These early issues also sport far less diversity than the X-Men have become known for today. Everyone on the team is white, American, Gentile, and either dating or keen to be dating people of other genders. They’re all either middle or upper class, too, given what we know of their backstories.
Which isn’t as as much as you’d expect. In a medium obsessed with individual origins and an era determined to feed readers as many of them as possible, often within the same issue, it’s odd that UNCANNY X-MEN takes so long to establish its characters’ antecedents. We get a little insight into the team’s formation, and we eventually learn something of Beast’s backstory in #15, but as of #25 we know very little about where anyone else comes from or how they first manifested their abilities. Jean has parents who want her to go to a conventional college. Angel has rich parents who don’t seem bothered about his school situation. Iceman and Cyclops might as well have come out of cloning vats for all we hear about their parents or their home life before Professor X took them in hand.
On a similar note, the series is still figuring out how mutations work and what causes them. From what we see on the page, it seems scientific forces act on soon-to-be mutants in utero. There’s no mention of genetics. Professor X believes himself to be the first mutant, and every unmasked mutant the team encounters is visibly in their thirties or younger. (Magneto keeps his helmet on, depriving readers of his magnificent white mane.) Mutation is a recent phenomenon, bolstering the idea of the school as an essential training ground for the first generation of superpeople who’ve possessed their powers from a young age.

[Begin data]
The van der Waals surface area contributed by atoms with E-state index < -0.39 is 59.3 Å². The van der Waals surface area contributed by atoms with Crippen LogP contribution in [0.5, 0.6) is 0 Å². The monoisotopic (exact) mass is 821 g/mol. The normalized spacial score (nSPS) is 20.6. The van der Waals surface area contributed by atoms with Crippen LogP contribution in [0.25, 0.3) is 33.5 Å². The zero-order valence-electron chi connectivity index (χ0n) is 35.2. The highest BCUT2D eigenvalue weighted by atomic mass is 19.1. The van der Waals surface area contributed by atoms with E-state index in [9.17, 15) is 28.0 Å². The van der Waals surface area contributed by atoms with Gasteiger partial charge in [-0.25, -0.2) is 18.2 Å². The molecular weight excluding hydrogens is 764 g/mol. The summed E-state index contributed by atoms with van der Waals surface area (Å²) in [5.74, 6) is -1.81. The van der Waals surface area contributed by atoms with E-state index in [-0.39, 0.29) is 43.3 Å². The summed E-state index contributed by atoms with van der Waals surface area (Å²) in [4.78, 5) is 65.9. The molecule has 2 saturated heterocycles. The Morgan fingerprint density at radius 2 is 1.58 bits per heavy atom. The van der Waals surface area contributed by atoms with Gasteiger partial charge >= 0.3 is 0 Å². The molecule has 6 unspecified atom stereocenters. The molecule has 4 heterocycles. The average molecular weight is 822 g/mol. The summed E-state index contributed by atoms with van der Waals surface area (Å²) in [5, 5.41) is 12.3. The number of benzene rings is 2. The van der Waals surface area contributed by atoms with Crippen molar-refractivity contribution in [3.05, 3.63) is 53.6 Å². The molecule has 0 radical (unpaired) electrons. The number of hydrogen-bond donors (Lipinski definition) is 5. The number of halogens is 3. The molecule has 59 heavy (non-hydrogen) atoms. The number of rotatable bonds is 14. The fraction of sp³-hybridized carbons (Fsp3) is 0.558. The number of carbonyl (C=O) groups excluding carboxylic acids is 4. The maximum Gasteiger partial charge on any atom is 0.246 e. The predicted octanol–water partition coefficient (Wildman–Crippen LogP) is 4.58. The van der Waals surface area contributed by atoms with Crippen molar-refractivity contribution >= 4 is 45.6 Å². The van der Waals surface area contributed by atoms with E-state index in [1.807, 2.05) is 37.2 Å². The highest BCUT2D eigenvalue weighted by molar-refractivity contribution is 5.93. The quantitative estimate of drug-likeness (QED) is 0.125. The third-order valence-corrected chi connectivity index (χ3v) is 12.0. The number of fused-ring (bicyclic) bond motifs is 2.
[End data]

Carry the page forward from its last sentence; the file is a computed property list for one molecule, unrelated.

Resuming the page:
These powers wobble all over the place in terms of what they can actually do, as is most clearly evidenced by Magneto. The Master of Magnetism is the X-Men’s greatest foe from the first issue onwards, and I suppose Lee and Kirby and their successors decided that meant he should be spectacularly powerful on every level. Magneto does all the expected things with his magnetic powers, but he also brainwashes people with his magnetic personality (for serious) and attempts to magnetically melt Iceman, to cite the two examples that made me laugh the hardest.
Pretty sure that ain’t how magnets work. Part of me hopes they’ll back away from these wild powers soon, while part of me hopes Magneto gets stranger and stranger and stranger until he’s, like, magnetizing the very air in ways eerily similar to Storm’s power set.
The series also plays around with interpersonal relationships, gauging how the various mutants feel about one another. Iceman and Beast quickly develop the sort of bantersome friendship Marvel revels in to this day. Their extracurricular activities often take them to a coffee shop in Greenwich Village, where they give readers a glimpse at 60s youth culture. Jean, Cyclops, and Angel2 become a lopsided love triangle, with Cyclops afraid to speak of his love because he’s ashamed of his eyes (something one hopes the series backs away from quickly, because disability shaming ain’t cool). By the end of #25, tensions look set to boil over, with enormous repercussions for the team’s dynamic.
I’m sure we’ll talk about that in a couple of weeks when I cover #s 26-50.
- This happens in September, and unless the Canadian dollar experiences a major hike I won’t be able to justify the expense of keeping it. My first year was around $72 CAD, which is doable for me; this year was $95, which was pushing it; next year will be well over $100, which makes it a major luxury. Fucking exchange rate.
- There’s also a lone, horribly misguided panel in which Professor X thinks about how much he loves Jean, and how it’s impossible for anything to happen between them. I’ll always be grateful the creative teams backed the hell away from that one.
Unless it’s set to come up again soon, in which case I’m so disappointed in the world.